The LCA Tejas program has taken a long time to develop an indigenous fighter for India's armed forces. Though the Indian Air Force has inducted the plane, it's still to clear FOC (Final Operational Clearance) stage. The naval variant being developed alongside to operate from Indian Navy aircraft carriers was taking even longer. Too long for the Navy to wait.
The peremptory rejection of the shipborne variant of the Tejas light combat aircraft (LCA) by the Indian Navy seems to have surprised most navy-watching analysts. Their confusion has been compounded by the near-simultaneous issuance of a global request for information (RFI) for procurement of "57 multirole fighters for its aircraft carriers" by Naval HQ.

One can deduce two compelling reasons for this, seemingly, radical volte face by the only service which has shown unswerving commitment to indigenisation (lately labelled 'Make in India') for the past six decades.

Firstly, by exercising a foreclosure option, the navy has administered a well-deserved and stinging rebuke to the Defence Research and Development Organisation (DRDO) for its lethargic and inept performance that has again disappointed our military. The second reason arises from the navy's desperate hurry to freeze the specifications of its second indigenous aircraft carrier (IAC-2).

The choice of configuration, size and propulsion of a carrier has a direct linkage with the type of aircraft that will operate from it. This constitutes a "chicken and egg" conundrum -- should one freeze the carrier design first or choose the aircraft first? The Indian Navy has obviously decided the latter.
Also Read: Indian Navy Rejects Indigenously Built Lightweight Tejas Fighter Aircraft, Calls It Overweight
The IAC-2 will enter service in the next decade, at a juncture where a balance-of-power struggle is likely to be underway in this part of the world -- with China and India as the main players. It is only a matter of time before China's carrier task-forces, led by the ex-Russian carrier Liaoning and her successors, follow its nuclear submarines into the Indian Ocean.
Since the Indian response to such intimidation will need to be equally robust, the decisions relating to the design and capabilities of IAC-2 (and sisters) assume strategic dimensions. Essentially, there are three options for selection of aircraft for the IAC-2.

* Conventional take-off and landing types like the US F/A-18 Super Hornet and French Rafale-M that would require a steam catapult for launch and arrester-wires for recovery. The relatively large ship would need either a steam or nuclear plant for propulsion.
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India Injects Rs 20,000 Crore Into Urgent Arms Deals, Wants To Keep Forces Ready For War

* Types like the Russian Sukhoi-33 and MiG-29K would require only a ski-jump for take-off and arrester-wires for landing. This would mean a smaller ship, driven either by gas turbines or diesel engines. The LCA (Navy) could have been a contender in this category.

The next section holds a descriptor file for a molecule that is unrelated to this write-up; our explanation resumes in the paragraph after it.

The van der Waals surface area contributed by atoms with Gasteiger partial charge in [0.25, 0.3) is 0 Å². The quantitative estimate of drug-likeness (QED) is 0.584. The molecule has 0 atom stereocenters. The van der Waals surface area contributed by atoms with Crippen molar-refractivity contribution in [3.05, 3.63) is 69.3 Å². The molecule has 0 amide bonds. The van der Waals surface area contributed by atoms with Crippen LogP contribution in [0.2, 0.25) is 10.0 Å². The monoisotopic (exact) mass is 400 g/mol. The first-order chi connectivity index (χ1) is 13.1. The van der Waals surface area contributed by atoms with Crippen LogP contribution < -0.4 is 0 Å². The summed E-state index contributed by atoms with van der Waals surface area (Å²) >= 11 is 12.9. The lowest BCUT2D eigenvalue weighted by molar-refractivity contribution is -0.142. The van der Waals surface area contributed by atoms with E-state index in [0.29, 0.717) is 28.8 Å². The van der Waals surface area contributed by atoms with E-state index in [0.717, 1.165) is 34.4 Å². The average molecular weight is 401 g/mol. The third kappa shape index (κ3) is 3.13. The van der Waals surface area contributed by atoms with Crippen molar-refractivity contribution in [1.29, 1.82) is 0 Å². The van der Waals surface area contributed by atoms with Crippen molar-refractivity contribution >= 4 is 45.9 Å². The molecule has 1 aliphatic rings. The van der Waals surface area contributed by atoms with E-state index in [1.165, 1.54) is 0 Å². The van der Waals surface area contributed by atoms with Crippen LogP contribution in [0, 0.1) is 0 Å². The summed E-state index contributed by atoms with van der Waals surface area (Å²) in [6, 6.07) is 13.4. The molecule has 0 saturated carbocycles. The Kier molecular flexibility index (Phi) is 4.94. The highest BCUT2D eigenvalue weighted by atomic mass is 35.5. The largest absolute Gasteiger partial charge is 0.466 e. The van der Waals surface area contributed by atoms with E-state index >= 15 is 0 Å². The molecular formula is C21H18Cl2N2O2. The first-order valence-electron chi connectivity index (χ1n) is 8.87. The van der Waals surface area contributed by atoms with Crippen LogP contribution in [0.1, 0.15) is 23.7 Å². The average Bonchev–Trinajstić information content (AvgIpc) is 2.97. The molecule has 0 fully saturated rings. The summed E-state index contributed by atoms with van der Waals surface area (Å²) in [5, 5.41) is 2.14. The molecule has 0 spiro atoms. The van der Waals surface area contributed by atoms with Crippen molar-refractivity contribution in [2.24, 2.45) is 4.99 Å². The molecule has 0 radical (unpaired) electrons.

* The F-35B Lightning II version of the US Joint Strike Fighter, capable of vectored-thrust, would require only a ski-jump for take-off, but no arrester wires since it can land vertically. This would result in the simplest and cheapest ship; a short take-off and vertical landing (STOVL) carrier.
Once the navy has selected an aircraft, the ship and its operating and maintenance facilities can be designed around it, avoiding some of the pitfalls encountered on IAC-1.
Reverting to the LCA saga -- as far back as the early 1990s, the navy had initiated a study for examining the feasibility of adapting the LCA to shipborne use. While confirming feasibility, the study had revealed some major problem areas, which included lack of engine thrust, requirement of an arrester hook and stronger undercarriage, and need for cockpit/fuselage re-design before the LCA could attempt carrier operations.
Tejas
TEJAS.GOV.IN
Undaunted, the navy re-affirmed its faith in the programme by contributing over Rs 400 crore as well as engineers and test pilots to the project.

Also Read: 10 Things To Know About India’s Home-Grown Tejas Fighter
The IAF accepted the Tejas into service, in July 2016, with considerable reservations because it had not been cleared for full operational exploitation and fell short of many qualitative requirements. The prototype LCA (Navy) had rolled out six years earlier, in July 2010, raising great hopes. However, it is obvious that the DRDO failed to address the problems listed above with any urgency, leading to ultimate rejection of this ambitious project.
By its failure to deliver on the LCA (Navy), the DRDO has let down its most steadfast supporter amongst the armed forces -- the Indian Navy. A little introspection by those at the helm of this organisation would reveal to them three reasons for its abysmal performance despite a wealth of talent and a network of sophisticated laboratories -- an exaggerated opinion of their capabilities; a lack of intellectual honesty in denying obvious failures and an unwillingness to seek external help when required.

Today, India has the ignominious distinction of being the world's biggest importer of military hardware, whereas China counts amongst the world's leading arms exporters and its aeronautical establishment has delivered aircraft ranging from UAVs to 5th generation fighters, helicopters and transports to the PLA.